I’m never going to claim to be an absolute American whiskey authority—I certainly can’t speak with the surety that I can on trends within the world of craft beer—but it’s been hard for me to miss the fact that some interesting, unusual things are happening in the worlds of bourbon and rye, especially from small, independent distilleries. To make a more specific declaration, it seems to me that the trend is this: Craft distillers are shying away from “straight bourbon” and “straight rye.” Rather than trying to compete with the old-school recipes and well-aged products from bigger whiskey companies, more independent distillers are turning toward truly unique whiskey products that are mashed, fermented, aged and finished in novel ways that are completely outside the norm.
For a perfect example, look no further than my recent review of Lazy Guy Distillery’s 5th Article 1887 Rye whiskey. Produced with a large helping of dark-roasted malted barley (chocolate malt) typically used to brew porters and stouts in the beer world, it’s utterly unique and immediately difficult to categorize. Technically, that whiskey is still a rye, but it can’t even be rightly compared to any rye I’ve sampled before. It’s entirely its own roasty, individualistic thing.
Such it is with Highspire Pure Rye Whiskey. It may say “rye whiskey” on the label, but what you’re getting in the bottle is once again something unusual and genre-defying. It’s tough to even explain in a succinct way what makes it different from say, a bottle of Old Overholt, so let me break it down with bullet points.
- Traditional rye whiskeys would be 51 percent or more unmalted rye, with portions of corn and barley rounding it out. This whiskey is 100 percent, which is no longer very unusual, but what is unusual is that 10 percent of that grain is malted rye. I’ve had a malted rye whiskey only once before, also recently, from another small, independent distillery. But regardless, the consumer should be aware that this is a different flavor profile.
- Rather than aging their product in newly charred oak barrels, which would be necessary to earn the “straight rye” designation (in addition to two years of aging), Highspire is instead “swiftly aging” it in used California red wine barrels from Hope Family Winery in Paso Robles, California. In addition to that, they’re also adding some toasted oak staves to those barrels during the four months to extract some of the character one would get from newly charred barrels. So in terms of intent, it’s clear that what they’re going for is a whiskey that blends the character of both wine barrel and charred oak barrel aging.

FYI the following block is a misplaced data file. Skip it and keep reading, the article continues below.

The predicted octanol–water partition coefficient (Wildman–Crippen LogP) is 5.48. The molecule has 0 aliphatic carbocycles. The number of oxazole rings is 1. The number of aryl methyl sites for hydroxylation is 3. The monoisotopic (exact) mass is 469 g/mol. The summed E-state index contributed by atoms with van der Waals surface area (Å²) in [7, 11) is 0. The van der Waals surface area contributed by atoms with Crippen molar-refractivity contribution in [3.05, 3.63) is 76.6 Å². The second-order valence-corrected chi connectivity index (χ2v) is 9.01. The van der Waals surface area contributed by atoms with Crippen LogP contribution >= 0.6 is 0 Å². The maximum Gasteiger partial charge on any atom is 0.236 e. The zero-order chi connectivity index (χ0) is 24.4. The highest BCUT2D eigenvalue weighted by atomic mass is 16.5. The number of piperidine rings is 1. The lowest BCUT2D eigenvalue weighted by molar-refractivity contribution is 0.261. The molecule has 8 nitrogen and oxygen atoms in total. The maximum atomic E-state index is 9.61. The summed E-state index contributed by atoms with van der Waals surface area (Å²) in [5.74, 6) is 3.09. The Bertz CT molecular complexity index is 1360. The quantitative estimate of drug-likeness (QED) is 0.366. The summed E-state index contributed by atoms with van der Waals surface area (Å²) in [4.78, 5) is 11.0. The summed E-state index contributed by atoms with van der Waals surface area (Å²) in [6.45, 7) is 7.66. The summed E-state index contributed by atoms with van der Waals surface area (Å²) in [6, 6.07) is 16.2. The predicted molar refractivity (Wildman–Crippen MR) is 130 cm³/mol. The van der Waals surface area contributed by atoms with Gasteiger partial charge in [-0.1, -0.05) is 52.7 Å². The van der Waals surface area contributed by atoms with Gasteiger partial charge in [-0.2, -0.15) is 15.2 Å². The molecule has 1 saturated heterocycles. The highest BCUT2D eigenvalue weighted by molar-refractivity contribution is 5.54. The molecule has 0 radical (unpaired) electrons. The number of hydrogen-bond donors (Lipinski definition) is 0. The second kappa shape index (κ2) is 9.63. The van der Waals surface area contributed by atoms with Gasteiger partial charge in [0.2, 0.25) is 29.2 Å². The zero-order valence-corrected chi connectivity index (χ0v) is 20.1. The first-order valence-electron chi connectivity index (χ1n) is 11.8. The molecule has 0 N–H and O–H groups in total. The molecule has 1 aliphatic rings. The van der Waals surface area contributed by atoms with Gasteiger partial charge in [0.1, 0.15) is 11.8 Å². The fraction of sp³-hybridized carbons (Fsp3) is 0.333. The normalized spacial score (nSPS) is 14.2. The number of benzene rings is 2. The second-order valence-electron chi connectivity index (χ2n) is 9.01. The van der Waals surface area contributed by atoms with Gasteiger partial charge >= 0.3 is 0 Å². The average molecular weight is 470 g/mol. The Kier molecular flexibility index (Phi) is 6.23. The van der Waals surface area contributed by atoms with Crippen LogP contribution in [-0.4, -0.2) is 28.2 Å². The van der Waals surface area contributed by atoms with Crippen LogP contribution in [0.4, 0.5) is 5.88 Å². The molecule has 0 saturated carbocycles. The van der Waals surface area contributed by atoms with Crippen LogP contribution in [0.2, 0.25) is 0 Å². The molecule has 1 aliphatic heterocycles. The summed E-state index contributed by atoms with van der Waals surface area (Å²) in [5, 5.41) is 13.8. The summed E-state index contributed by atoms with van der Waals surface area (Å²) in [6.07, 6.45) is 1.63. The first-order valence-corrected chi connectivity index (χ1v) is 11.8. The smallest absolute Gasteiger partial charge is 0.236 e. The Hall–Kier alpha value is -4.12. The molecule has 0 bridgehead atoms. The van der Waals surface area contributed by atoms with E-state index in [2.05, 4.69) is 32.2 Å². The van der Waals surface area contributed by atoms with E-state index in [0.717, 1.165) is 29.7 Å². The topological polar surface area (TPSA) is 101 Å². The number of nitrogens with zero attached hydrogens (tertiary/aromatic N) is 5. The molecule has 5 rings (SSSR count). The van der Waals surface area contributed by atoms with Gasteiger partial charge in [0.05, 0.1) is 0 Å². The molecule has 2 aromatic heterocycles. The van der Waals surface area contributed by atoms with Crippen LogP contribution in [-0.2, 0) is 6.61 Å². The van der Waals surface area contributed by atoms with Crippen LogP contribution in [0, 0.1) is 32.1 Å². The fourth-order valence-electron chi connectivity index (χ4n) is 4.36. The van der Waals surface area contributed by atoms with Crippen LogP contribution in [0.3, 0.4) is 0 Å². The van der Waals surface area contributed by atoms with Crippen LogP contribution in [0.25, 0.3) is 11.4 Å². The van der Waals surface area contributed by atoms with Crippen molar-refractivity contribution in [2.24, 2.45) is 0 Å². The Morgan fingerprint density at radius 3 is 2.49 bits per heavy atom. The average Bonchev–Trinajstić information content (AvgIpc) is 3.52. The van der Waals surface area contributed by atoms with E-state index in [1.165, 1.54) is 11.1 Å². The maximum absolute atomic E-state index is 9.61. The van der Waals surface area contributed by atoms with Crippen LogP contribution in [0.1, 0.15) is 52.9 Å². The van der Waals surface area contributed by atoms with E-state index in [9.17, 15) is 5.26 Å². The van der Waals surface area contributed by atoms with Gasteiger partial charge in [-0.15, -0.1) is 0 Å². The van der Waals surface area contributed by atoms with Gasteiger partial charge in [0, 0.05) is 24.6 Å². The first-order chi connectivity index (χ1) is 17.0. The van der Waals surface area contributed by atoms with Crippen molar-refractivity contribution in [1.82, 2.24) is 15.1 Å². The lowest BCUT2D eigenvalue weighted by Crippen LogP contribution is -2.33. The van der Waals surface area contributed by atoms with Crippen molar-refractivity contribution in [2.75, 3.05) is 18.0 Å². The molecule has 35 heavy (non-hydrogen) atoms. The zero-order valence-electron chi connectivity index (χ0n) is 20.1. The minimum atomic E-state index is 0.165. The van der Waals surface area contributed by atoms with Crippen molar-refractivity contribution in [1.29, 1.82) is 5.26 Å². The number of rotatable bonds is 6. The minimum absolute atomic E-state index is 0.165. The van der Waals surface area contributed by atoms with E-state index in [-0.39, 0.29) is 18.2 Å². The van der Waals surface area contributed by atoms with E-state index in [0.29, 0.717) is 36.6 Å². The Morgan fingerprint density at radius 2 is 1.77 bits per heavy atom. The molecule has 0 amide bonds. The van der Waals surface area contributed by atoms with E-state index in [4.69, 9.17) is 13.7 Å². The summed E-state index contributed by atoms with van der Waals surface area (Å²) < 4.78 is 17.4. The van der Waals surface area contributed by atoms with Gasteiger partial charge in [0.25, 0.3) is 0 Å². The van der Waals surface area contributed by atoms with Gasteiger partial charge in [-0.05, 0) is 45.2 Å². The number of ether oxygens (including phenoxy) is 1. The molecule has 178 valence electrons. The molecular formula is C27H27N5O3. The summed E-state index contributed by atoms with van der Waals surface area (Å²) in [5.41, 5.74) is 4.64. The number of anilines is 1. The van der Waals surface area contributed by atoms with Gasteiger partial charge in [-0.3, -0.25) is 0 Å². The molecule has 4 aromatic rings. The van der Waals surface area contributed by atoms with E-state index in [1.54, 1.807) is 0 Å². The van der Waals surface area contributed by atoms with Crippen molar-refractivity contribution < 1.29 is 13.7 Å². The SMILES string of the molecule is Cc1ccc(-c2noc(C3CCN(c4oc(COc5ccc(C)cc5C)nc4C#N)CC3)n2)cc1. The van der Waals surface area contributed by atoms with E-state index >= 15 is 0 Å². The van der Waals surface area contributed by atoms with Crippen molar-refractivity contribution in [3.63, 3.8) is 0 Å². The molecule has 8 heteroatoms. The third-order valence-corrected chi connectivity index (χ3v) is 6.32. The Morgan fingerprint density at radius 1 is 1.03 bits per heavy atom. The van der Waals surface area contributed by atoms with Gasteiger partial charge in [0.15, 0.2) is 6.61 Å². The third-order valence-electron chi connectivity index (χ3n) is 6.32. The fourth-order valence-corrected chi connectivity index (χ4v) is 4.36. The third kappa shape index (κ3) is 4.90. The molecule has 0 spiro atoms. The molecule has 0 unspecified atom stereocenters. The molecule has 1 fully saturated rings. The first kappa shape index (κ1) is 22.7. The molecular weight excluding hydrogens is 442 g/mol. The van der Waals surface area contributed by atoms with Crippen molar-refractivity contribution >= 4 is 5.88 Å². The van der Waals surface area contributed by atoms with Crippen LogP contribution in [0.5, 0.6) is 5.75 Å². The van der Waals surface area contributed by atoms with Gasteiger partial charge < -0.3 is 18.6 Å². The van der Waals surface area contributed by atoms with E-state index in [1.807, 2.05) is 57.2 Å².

Suffice to say, it’s an unusual concept, and one attached to a historical name from 1823 that had long since disappeared from memory. The name is more or less marketing claptrap, so let’s instead talk about the whiskey, which comes in a bell-shaped bottle capped with distinctive blue wax.
On the nose, it’s immediately obvious that you’re not drinking a classic style American rye whiskey. It’s complex and nearly all of the underlying aspects are more scotch-like than bourbon or rye—I’m confident that if you gave this to a typical whiskey drinker to sample, totally blind, they would guess it was Irish or scotch whiskey. It’s very buttery—butterscotch-like, really, with underlying red berry fruitiness and sour oak from the wine barrels. Honey notes suggest a relatively sweeter whiskey, and there’s also something more green and grassy, along with a not-very-pleasant dusty or sawdust impression. Missing are the deeper notes of caramelization, vanillans and especially rye spice that one typically expects in rye whiskey.
On the palate, you once again get an unusual combination of fruit, sweetness, wood, and finally spice. This is a very fruity whiskey, with pronounced red berry notes and an almost jammy quality. It again lacks the deeper richness or caramelization one gets from longer aging in a newly charred barrel, but you do get some rye presence here, although it doesn’t quite have the spice I’d like it to manifest. It’s presumably the barrel that ends up delivering this quality greatest, but it tastes more like the whiskey was made entirely with malted rye than the reality of it being only a small portion of the whole grist.
The question eventually becomes “Who is this whiskey made for?” One might characterize it as a rye for scotch or Irish whiskey fans. Or a scotch-style whiskey for rye drinkers. Either way, it seems distinct but simultaneously confused.
This is not likely a whiskey that will appeal very much to lovers of classic-style American rye; nor is it something you’ll want to try in a Manhattan. However, I do believe that the fruit-forward flavor profile certainly has a place in the market. There are likely lovers of fruit-forward, sweeter, more buttery, wine-influenced whiskeys out there who don’t care for the classic rye flavor profile, but Highspire’s challenge will be in finding and reaching those people. It’s a young whiskey made with an interesting process that “just so happens” to involve economically advantageous short aging, but you can’t fault the results as “same old, same old.” They’ve made a unique product, but it’s not likely to be an everyday sipper for me.
Distillery: Kindred Distilled Spirits
City: Crestwood, KY
Style: American rye whiskey
Jim Vorel is Paste’s resident craft beer and whiskey guru. You can follow him on Twitter for much more drink content.